For the over 21 million US residents who speak limited English, the right to professional interpretation is established in numerous state and federal laws including the Civil Rights Act. TGL’s objective is to provide a high-quality, intuitive system that conforms to all legal requirements while creating efficiencies of scale for both their clients and the TGL operation. Kevin Williams can be contacted at: kevin.williams@TGLinguistics.com.
Welcome Recent Additions to CGE Advisory Board!
• Jack Lavin, President and CEO of Arrow Financial Services LLC
Thunderbird's Commitment to Family Enterprise
The Global Family Enterprise Program at Thunderbird represented a transformational experience for family business leaders from Europe, Latin America and the United States that were present. The program took place at the very private and inspirational Royal Palms Resort and Spa in Phoenix, Arizona. The program brought together family members (including the CEO and CEO spouse), key non-family managers (including a non-family CEO), directors and other shareholders of family-owned enterprises. As a keynote speaker, President Ángel Cabrera addressed the all-important theme of the development of the next generation of global leaders. Other presentations by Thunderbird faculty and family firm CEOs focused on topics like succession, strategic planning in the family-controlled firm, global reach, and governance of the family-business relationship.
Family business cases on family dynamics, leadership, and best practices for continuity across generations encouraged hearty conversations and lively differences among participants. The cases were taken from the field’s textbook, Family Business 2e, written by our very own Professor Ernesto Poza.
The date for the next offering of this program is March 4-6, 2008. Global Family Enterprise Program II will reach out globally to include recognized family business leaders from Asia, Europe, Latin America, the Middle East and the United States. After all, these firms are the engines of economic activity in the free economies of the world. Collectively family firms account worldwide for more than 80% of all corporations, between 64 and 75% of the GDP (depending on the country) and have created most of the new jobs in the last decade.
Thunderbird is committed to lending its expertise in this area and partnering with other educational institutions around the world to promote the creation and dissemination of practical and relevant knowledge that assists family enterprises in their meaningful efforts at growth and continuity. Check out and register for the spring offering of Managing the Global Family-Owned and Family-Controlled Corporation (GF5424-A3) taught by Professor Poza. The course will explore and analyze family business continuity challenges and best management, family and governance practices for the effective leadership of global family-owned businesses. Since the focus is on pragmatic, action-oriented, management, governance and family/business leadership skills, the course will be taught primarily through live and written cases, discussions, lectures and a study/consultation experience with a family business.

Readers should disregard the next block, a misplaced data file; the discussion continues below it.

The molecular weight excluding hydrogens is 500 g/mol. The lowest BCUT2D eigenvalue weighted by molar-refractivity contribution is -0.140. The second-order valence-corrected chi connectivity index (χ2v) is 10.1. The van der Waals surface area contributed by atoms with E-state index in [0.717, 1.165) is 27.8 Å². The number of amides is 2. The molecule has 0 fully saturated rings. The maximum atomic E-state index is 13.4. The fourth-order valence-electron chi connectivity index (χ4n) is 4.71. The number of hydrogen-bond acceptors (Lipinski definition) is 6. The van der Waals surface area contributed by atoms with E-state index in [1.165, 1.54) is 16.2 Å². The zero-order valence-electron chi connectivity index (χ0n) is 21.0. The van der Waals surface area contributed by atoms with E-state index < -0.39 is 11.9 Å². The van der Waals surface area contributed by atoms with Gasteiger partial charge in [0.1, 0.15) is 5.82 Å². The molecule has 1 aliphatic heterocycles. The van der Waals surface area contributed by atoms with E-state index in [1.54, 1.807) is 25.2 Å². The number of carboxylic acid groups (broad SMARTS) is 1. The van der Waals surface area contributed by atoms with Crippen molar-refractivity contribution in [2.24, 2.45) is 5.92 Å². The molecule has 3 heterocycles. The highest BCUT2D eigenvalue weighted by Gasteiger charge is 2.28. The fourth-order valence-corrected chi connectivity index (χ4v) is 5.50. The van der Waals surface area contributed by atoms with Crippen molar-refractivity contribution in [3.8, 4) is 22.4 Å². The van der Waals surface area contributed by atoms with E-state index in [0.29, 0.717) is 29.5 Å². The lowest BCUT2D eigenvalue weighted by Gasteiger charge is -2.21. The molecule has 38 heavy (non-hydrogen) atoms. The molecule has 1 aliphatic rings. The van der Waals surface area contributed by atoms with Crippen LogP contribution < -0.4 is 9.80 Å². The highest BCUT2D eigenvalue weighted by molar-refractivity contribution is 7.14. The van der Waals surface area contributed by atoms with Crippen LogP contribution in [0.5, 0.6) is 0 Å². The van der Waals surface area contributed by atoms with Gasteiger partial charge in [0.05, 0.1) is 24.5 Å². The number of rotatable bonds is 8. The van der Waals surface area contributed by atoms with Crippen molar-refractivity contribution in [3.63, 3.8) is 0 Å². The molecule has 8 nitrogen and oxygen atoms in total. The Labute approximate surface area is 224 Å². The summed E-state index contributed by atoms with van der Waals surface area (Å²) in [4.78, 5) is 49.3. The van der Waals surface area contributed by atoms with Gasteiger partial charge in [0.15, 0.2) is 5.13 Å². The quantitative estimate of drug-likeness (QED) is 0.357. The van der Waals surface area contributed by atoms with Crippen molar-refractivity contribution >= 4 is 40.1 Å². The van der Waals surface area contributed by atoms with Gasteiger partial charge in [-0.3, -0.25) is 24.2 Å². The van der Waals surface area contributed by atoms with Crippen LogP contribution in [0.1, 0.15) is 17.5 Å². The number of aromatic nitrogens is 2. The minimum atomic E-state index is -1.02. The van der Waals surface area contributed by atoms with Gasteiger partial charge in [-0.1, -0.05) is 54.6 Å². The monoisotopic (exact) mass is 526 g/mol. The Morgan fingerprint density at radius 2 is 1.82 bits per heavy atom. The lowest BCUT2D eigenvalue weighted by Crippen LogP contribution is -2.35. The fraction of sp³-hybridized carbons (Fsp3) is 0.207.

Thunderbird Sustainable Innovation Summit
The cutting-edge innovation competition will challenge teams of MBA and other graduate-level students to develop innovative and sustainable business concept plans that address current challenges faced by organizations.
Trans Global Linguistics LLC (TGL)
TGL is a provider of patient support services for the healthcare industry. We have created a captive CISCO-backed IP video system designed to instantaneously and wirelessly connect a patient/healthcare professional with a medical interpreter fluent in the designated language. The video model of interpretation, statistically shown to reduce clinical errors, conveys a greater level of nuance between patients, interpreters and healthcare providers. Further, the model reduces interpreter costs, vastly expands language availability and encourages hospital efficiency increasing bed turn rates. Currently, TGL has a fully functional, real-time demo of the technology that we are presenting to angel investors and potential co-branding partners interested in expanding their healthcare presence at the point of service.
For the over 21 million US residents that speak limited English, the right to professional interpretation is established in numerous state and federal laws including the Civil Rights Act. Our objective is to provide a high-quality, intuitive system that conforms to all legal requirements while creating efficiencies of scale for both our clients and the TGL operation.
Toolkit for Entrepreneurs in China
-Dr. Mary Teagarden
“Since entrepreneurs from all over the world are more similar than different with the biggest differences resulting from their home country, the best tip for doing business in China is to find the right partner. In order to find the right partner it is important that you establish a procedure for identifying and then screening potential candidates. You need to get to know each partner candidate as well as possible by having at least one meal together. And, of course, references and references of references must be thoroughly checked.”
-Dr. Robert D. Hisrich
From the Editor
Center for Global Entrepreneurship at Thunderbird (CGE)